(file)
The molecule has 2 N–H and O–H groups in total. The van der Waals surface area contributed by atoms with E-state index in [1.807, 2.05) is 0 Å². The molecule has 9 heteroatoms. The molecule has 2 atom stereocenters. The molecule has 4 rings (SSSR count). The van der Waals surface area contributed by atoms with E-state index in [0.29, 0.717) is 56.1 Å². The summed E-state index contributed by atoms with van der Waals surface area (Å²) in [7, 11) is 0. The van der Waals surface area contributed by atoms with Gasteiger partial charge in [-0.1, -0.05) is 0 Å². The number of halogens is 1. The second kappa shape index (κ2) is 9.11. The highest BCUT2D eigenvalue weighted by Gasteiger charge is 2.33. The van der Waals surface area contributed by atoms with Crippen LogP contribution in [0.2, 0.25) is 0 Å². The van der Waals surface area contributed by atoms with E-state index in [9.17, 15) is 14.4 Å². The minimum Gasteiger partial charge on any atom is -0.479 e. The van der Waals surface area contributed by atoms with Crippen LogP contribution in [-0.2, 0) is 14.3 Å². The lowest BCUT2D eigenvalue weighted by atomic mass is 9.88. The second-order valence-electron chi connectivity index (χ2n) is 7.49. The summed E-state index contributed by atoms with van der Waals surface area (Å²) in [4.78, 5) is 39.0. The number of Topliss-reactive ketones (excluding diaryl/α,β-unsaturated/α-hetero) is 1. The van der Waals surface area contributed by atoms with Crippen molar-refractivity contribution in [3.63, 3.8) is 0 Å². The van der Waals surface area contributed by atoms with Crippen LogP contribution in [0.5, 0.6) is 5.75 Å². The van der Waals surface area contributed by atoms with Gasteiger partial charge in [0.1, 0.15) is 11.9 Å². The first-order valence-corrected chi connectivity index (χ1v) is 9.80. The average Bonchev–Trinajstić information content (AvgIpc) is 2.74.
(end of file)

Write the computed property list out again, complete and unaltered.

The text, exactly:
The molecule has 2 N–H and O–H groups in total. The van der Waals surface area contributed by atoms with E-state index in [1.807, 2.05) is 0 Å². The molecule has 9 heteroatoms. The molecule has 2 atom stereocenters. The molecule has 4 rings (SSSR count). The van der Waals surface area contributed by atoms with E-state index in [0.29, 0.717) is 56.1 Å². The summed E-state index contributed by atoms with van der Waals surface area (Å²) in [7, 11) is 0. The van der Waals surface area contributed by atoms with Gasteiger partial charge in [-0.1, -0.05) is 0 Å². The number of halogens is 1. The second kappa shape index (κ2) is 9.11. The highest BCUT2D eigenvalue weighted by Gasteiger charge is 2.33. The van der Waals surface area contributed by atoms with Crippen LogP contribution in [0.2, 0.25) is 0 Å². The van der Waals surface area contributed by atoms with E-state index in [9.17, 15) is 14.4 Å². The minimum Gasteiger partial charge on any atom is -0.479 e. The van der Waals surface area contributed by atoms with Crippen LogP contribution in [-0.2, 0) is 14.3 Å². The lowest BCUT2D eigenvalue weighted by atomic mass is 9.88. The second-order valence-electron chi connectivity index (χ2n) is 7.49. The summed E-state index contributed by atoms with van der Waals surface area (Å²) in [4.78, 5) is 39.0. The number of Topliss-reactive ketones (excluding diaryl/α,β-unsaturated/α-hetero) is 1. The van der Waals surface area contributed by atoms with Crippen molar-refractivity contribution in [3.63, 3.8) is 0 Å². The van der Waals surface area contributed by atoms with Crippen LogP contribution in [0.5, 0.6) is 5.75 Å². The van der Waals surface area contributed by atoms with Gasteiger partial charge in [0.1, 0.15) is 11.9 Å². The first-order valence-corrected chi connectivity index (χ1v) is 9.80. The average Bonchev–Trinajstić information content (AvgIpc) is 2.74.